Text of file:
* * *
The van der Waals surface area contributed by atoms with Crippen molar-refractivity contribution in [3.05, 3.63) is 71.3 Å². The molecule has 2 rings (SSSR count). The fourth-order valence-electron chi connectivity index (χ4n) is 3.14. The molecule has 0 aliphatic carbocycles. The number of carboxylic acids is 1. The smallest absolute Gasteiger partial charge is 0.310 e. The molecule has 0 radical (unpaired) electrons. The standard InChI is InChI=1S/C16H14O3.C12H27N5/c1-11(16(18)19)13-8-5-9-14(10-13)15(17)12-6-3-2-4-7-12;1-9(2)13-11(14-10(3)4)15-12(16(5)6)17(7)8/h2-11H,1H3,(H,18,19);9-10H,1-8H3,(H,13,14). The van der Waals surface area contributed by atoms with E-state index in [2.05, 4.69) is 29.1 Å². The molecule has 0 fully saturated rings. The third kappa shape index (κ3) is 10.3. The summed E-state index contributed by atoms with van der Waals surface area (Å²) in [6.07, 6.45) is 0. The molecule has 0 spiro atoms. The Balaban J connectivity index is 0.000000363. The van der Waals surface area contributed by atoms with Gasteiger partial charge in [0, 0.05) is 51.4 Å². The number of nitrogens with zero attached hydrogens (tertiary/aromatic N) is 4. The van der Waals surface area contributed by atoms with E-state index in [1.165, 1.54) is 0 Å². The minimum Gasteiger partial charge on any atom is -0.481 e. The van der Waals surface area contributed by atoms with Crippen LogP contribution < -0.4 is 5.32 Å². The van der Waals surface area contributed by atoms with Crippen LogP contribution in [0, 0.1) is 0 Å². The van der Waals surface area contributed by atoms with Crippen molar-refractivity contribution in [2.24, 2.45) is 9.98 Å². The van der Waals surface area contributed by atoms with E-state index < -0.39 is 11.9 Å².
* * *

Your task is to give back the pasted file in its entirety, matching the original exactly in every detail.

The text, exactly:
The van der Waals surface area contributed by atoms with Crippen molar-refractivity contribution in [3.05, 3.63) is 71.3 Å². The molecule has 2 rings (SSSR count). The fourth-order valence-electron chi connectivity index (χ4n) is 3.14. The molecule has 0 aliphatic carbocycles. The number of carboxylic acids is 1. The smallest absolute Gasteiger partial charge is 0.310 e. The molecule has 0 radical (unpaired) electrons. The standard InChI is InChI=1S/C16H14O3.C12H27N5/c1-11(16(18)19)13-8-5-9-14(10-13)15(17)12-6-3-2-4-7-12;1-9(2)13-11(14-10(3)4)15-12(16(5)6)17(7)8/h2-11H,1H3,(H,18,19);9-10H,1-8H3,(H,13,14). The van der Waals surface area contributed by atoms with E-state index in [2.05, 4.69) is 29.1 Å². The molecule has 0 fully saturated rings. The third kappa shape index (κ3) is 10.3. The summed E-state index contributed by atoms with van der Waals surface area (Å²) in [6.07, 6.45) is 0. The molecule has 0 spiro atoms. The Balaban J connectivity index is 0.000000363. The van der Waals surface area contributed by atoms with Gasteiger partial charge in [0, 0.05) is 51.4 Å². The number of nitrogens with zero attached hydrogens (tertiary/aromatic N) is 4. The van der Waals surface area contributed by atoms with E-state index in [1.165, 1.54) is 0 Å². The minimum Gasteiger partial charge on any atom is -0.481 e. The van der Waals surface area contributed by atoms with Crippen LogP contribution < -0.4 is 5.32 Å². The van der Waals surface area contributed by atoms with Crippen LogP contribution in [0, 0.1) is 0 Å². The van der Waals surface area contributed by atoms with Crippen molar-refractivity contribution in [2.24, 2.45) is 9.98 Å². The van der Waals surface area contributed by atoms with E-state index < -0.39 is 11.9 Å².